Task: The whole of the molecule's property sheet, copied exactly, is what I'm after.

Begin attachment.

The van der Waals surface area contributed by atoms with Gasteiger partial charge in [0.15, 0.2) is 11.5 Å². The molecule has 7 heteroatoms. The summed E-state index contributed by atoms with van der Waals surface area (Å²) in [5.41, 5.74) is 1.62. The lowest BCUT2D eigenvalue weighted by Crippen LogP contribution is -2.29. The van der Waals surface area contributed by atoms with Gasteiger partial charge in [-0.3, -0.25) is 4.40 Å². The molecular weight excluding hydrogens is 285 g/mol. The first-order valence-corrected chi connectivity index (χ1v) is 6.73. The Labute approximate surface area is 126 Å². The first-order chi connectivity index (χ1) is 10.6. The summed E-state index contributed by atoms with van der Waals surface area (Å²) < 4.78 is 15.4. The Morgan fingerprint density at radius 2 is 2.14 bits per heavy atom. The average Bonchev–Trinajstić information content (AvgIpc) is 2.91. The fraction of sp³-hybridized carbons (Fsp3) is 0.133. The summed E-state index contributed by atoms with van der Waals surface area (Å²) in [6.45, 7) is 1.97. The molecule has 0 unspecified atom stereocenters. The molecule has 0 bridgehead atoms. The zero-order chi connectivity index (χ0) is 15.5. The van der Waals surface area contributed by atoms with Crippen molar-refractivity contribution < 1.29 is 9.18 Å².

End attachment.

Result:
The van der Waals surface area contributed by atoms with Gasteiger partial charge in [0.15, 0.2) is 11.5 Å². The molecule has 7 heteroatoms. The summed E-state index contributed by atoms with van der Waals surface area (Å²) in [5.41, 5.74) is 1.62. The lowest BCUT2D eigenvalue weighted by Crippen LogP contribution is -2.29. The van der Waals surface area contributed by atoms with Gasteiger partial charge in [-0.3, -0.25) is 4.40 Å². The molecular weight excluding hydrogens is 285 g/mol. The first-order valence-corrected chi connectivity index (χ1v) is 6.73. The Labute approximate surface area is 126 Å². The first-order chi connectivity index (χ1) is 10.6. The summed E-state index contributed by atoms with van der Waals surface area (Å²) < 4.78 is 15.4. The Morgan fingerprint density at radius 2 is 2.14 bits per heavy atom. The average Bonchev–Trinajstić information content (AvgIpc) is 2.91. The fraction of sp³-hybridized carbons (Fsp3) is 0.133. The summed E-state index contributed by atoms with van der Waals surface area (Å²) in [6.45, 7) is 1.97. The molecule has 0 unspecified atom stereocenters. The molecule has 0 bridgehead atoms. The zero-order chi connectivity index (χ0) is 15.5. The van der Waals surface area contributed by atoms with Crippen molar-refractivity contribution < 1.29 is 9.18 Å².